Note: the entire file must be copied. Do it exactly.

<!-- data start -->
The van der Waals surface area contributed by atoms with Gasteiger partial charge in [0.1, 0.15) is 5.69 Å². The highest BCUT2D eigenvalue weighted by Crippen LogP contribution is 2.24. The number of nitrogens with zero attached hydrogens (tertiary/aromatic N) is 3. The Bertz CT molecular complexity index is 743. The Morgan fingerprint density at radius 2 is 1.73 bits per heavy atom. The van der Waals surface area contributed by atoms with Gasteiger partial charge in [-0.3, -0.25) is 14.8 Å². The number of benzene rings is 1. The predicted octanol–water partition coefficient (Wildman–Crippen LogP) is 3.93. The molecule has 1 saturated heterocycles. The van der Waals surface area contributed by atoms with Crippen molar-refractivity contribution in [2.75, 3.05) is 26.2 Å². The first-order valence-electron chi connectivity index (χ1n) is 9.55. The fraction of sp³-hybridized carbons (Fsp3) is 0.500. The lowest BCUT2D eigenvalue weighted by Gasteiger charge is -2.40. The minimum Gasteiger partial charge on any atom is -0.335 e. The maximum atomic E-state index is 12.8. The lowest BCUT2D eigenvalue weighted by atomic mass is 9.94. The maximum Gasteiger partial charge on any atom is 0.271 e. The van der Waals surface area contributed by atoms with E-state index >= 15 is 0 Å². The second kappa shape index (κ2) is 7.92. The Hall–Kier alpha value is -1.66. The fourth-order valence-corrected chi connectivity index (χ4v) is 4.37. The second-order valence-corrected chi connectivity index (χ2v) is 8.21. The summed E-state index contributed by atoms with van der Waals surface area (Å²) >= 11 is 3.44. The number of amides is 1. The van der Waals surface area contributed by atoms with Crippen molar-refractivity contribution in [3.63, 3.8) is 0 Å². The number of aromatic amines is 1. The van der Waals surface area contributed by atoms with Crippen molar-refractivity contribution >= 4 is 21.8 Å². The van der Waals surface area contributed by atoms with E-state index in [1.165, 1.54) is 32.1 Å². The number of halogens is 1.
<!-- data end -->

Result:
The van der Waals surface area contributed by atoms with Gasteiger partial charge in [0.1, 0.15) is 5.69 Å². The highest BCUT2D eigenvalue weighted by Crippen LogP contribution is 2.24. The number of nitrogens with zero attached hydrogens (tertiary/aromatic N) is 3. The Bertz CT molecular complexity index is 743. The Morgan fingerprint density at radius 2 is 1.73 bits per heavy atom. The van der Waals surface area contributed by atoms with Gasteiger partial charge in [-0.3, -0.25) is 14.8 Å². The number of benzene rings is 1. The predicted octanol–water partition coefficient (Wildman–Crippen LogP) is 3.93. The molecule has 1 saturated heterocycles. The van der Waals surface area contributed by atoms with Crippen molar-refractivity contribution in [2.75, 3.05) is 26.2 Å². The first-order valence-electron chi connectivity index (χ1n) is 9.55. The fraction of sp³-hybridized carbons (Fsp3) is 0.500. The lowest BCUT2D eigenvalue weighted by Gasteiger charge is -2.40. The minimum Gasteiger partial charge on any atom is -0.335 e. The maximum atomic E-state index is 12.8. The lowest BCUT2D eigenvalue weighted by atomic mass is 9.94. The maximum Gasteiger partial charge on any atom is 0.271 e. The van der Waals surface area contributed by atoms with E-state index >= 15 is 0 Å². The second kappa shape index (κ2) is 7.92. The Hall–Kier alpha value is -1.66. The fourth-order valence-corrected chi connectivity index (χ4v) is 4.37. The second-order valence-corrected chi connectivity index (χ2v) is 8.21. The summed E-state index contributed by atoms with van der Waals surface area (Å²) >= 11 is 3.44. The number of amides is 1. The van der Waals surface area contributed by atoms with Crippen molar-refractivity contribution in [3.63, 3.8) is 0 Å². The number of aromatic amines is 1. The van der Waals surface area contributed by atoms with Crippen molar-refractivity contribution >= 4 is 21.8 Å². The van der Waals surface area contributed by atoms with E-state index in [1.165, 1.54) is 32.1 Å². The number of halogens is 1.